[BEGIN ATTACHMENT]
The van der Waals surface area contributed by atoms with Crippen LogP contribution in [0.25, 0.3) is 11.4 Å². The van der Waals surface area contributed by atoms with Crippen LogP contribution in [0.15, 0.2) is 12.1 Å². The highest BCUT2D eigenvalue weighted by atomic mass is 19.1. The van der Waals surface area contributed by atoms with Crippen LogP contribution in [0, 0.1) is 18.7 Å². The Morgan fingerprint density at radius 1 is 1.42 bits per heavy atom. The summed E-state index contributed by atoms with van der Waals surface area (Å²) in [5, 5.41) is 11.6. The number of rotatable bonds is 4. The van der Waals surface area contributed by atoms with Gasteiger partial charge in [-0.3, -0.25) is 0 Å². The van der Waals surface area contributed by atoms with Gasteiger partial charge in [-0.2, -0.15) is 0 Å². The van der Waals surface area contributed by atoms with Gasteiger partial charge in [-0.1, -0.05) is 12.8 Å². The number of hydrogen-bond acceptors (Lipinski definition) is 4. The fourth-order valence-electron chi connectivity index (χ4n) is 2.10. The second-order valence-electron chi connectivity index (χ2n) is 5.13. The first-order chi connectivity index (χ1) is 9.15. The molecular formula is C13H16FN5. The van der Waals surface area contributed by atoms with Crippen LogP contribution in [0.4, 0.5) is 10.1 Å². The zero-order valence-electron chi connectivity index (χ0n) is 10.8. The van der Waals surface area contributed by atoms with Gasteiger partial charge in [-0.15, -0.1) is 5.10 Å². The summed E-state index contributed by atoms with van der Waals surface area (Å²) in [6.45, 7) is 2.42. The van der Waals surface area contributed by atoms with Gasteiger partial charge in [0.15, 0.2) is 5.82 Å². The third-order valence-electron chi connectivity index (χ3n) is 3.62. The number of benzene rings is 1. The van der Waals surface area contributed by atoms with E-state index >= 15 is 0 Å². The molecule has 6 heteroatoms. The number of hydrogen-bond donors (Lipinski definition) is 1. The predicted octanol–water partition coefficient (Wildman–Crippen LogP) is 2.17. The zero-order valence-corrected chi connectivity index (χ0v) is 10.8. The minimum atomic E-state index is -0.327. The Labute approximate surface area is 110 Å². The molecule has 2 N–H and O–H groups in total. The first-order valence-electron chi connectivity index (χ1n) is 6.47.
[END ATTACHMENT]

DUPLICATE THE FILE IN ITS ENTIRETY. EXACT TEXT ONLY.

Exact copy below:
The van der Waals surface area contributed by atoms with Crippen LogP contribution in [0.25, 0.3) is 11.4 Å². The van der Waals surface area contributed by atoms with Crippen LogP contribution in [0.15, 0.2) is 12.1 Å². The highest BCUT2D eigenvalue weighted by atomic mass is 19.1. The van der Waals surface area contributed by atoms with Crippen LogP contribution in [0, 0.1) is 18.7 Å². The Morgan fingerprint density at radius 1 is 1.42 bits per heavy atom. The summed E-state index contributed by atoms with van der Waals surface area (Å²) in [5, 5.41) is 11.6. The number of rotatable bonds is 4. The van der Waals surface area contributed by atoms with Gasteiger partial charge in [-0.3, -0.25) is 0 Å². The van der Waals surface area contributed by atoms with Gasteiger partial charge in [-0.2, -0.15) is 0 Å². The van der Waals surface area contributed by atoms with Gasteiger partial charge in [-0.1, -0.05) is 12.8 Å². The number of hydrogen-bond acceptors (Lipinski definition) is 4. The fourth-order valence-electron chi connectivity index (χ4n) is 2.10. The second-order valence-electron chi connectivity index (χ2n) is 5.13. The first-order chi connectivity index (χ1) is 9.15. The molecular formula is C13H16FN5. The van der Waals surface area contributed by atoms with Crippen LogP contribution in [0.4, 0.5) is 10.1 Å². The zero-order valence-electron chi connectivity index (χ0n) is 10.8. The van der Waals surface area contributed by atoms with Gasteiger partial charge in [-0.15, -0.1) is 5.10 Å². The summed E-state index contributed by atoms with van der Waals surface area (Å²) in [6.45, 7) is 2.42. The van der Waals surface area contributed by atoms with Gasteiger partial charge in [0.15, 0.2) is 5.82 Å². The third-order valence-electron chi connectivity index (χ3n) is 3.62. The number of benzene rings is 1. The van der Waals surface area contributed by atoms with E-state index >= 15 is 0 Å². The molecule has 6 heteroatoms. The number of hydrogen-bond donors (Lipinski definition) is 1. The predicted octanol–water partition coefficient (Wildman–Crippen LogP) is 2.17. The zero-order valence-corrected chi connectivity index (χ0v) is 10.8. The minimum atomic E-state index is -0.327. The Labute approximate surface area is 110 Å². The molecule has 2 N–H and O–H groups in total. The first-order valence-electron chi connectivity index (χ1n) is 6.47.